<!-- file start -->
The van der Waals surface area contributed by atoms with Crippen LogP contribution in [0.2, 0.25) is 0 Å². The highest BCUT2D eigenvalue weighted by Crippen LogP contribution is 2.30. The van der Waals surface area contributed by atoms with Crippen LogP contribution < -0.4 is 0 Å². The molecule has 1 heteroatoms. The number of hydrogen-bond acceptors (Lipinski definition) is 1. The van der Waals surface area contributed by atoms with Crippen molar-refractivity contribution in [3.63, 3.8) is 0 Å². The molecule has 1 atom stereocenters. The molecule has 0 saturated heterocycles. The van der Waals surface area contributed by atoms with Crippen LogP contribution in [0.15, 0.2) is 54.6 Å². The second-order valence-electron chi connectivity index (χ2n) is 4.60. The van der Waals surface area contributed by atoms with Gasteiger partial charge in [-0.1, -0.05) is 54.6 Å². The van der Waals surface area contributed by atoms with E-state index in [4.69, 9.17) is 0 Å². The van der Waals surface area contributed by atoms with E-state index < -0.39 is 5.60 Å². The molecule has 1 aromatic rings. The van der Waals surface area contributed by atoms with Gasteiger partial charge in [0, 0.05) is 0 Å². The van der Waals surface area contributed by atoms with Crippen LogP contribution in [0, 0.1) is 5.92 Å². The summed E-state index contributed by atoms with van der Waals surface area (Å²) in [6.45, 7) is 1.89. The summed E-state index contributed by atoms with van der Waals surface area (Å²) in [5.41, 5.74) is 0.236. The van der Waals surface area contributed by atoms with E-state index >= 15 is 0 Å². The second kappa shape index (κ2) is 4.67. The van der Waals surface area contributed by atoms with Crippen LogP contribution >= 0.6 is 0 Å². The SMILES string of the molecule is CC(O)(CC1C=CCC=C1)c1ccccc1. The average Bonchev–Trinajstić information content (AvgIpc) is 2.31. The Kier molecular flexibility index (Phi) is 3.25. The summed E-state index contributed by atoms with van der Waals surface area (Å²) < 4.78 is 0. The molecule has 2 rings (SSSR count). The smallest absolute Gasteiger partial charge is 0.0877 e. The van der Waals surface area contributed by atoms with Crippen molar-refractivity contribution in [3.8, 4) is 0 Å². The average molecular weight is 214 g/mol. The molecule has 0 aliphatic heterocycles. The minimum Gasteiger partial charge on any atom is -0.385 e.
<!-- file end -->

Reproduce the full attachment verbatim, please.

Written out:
The van der Waals surface area contributed by atoms with Crippen LogP contribution in [0.2, 0.25) is 0 Å². The highest BCUT2D eigenvalue weighted by Crippen LogP contribution is 2.30. The van der Waals surface area contributed by atoms with Crippen LogP contribution < -0.4 is 0 Å². The molecule has 1 heteroatoms. The number of hydrogen-bond acceptors (Lipinski definition) is 1. The van der Waals surface area contributed by atoms with Crippen molar-refractivity contribution in [3.63, 3.8) is 0 Å². The molecule has 1 atom stereocenters. The molecule has 0 saturated heterocycles. The van der Waals surface area contributed by atoms with Crippen LogP contribution in [0.15, 0.2) is 54.6 Å². The second-order valence-electron chi connectivity index (χ2n) is 4.60. The van der Waals surface area contributed by atoms with Gasteiger partial charge in [-0.1, -0.05) is 54.6 Å². The van der Waals surface area contributed by atoms with E-state index in [4.69, 9.17) is 0 Å². The van der Waals surface area contributed by atoms with E-state index < -0.39 is 5.60 Å². The molecule has 1 aromatic rings. The van der Waals surface area contributed by atoms with Gasteiger partial charge in [0, 0.05) is 0 Å². The van der Waals surface area contributed by atoms with Crippen LogP contribution in [0, 0.1) is 5.92 Å². The summed E-state index contributed by atoms with van der Waals surface area (Å²) in [6.45, 7) is 1.89. The summed E-state index contributed by atoms with van der Waals surface area (Å²) in [5.41, 5.74) is 0.236. The van der Waals surface area contributed by atoms with E-state index >= 15 is 0 Å². The second kappa shape index (κ2) is 4.67. The van der Waals surface area contributed by atoms with Crippen LogP contribution >= 0.6 is 0 Å². The SMILES string of the molecule is CC(O)(CC1C=CCC=C1)c1ccccc1. The average Bonchev–Trinajstić information content (AvgIpc) is 2.31. The Kier molecular flexibility index (Phi) is 3.25. The summed E-state index contributed by atoms with van der Waals surface area (Å²) < 4.78 is 0. The molecule has 2 rings (SSSR count). The smallest absolute Gasteiger partial charge is 0.0877 e. The van der Waals surface area contributed by atoms with Crippen molar-refractivity contribution in [3.8, 4) is 0 Å². The average molecular weight is 214 g/mol. The molecule has 0 aliphatic heterocycles. The minimum Gasteiger partial charge on any atom is -0.385 e.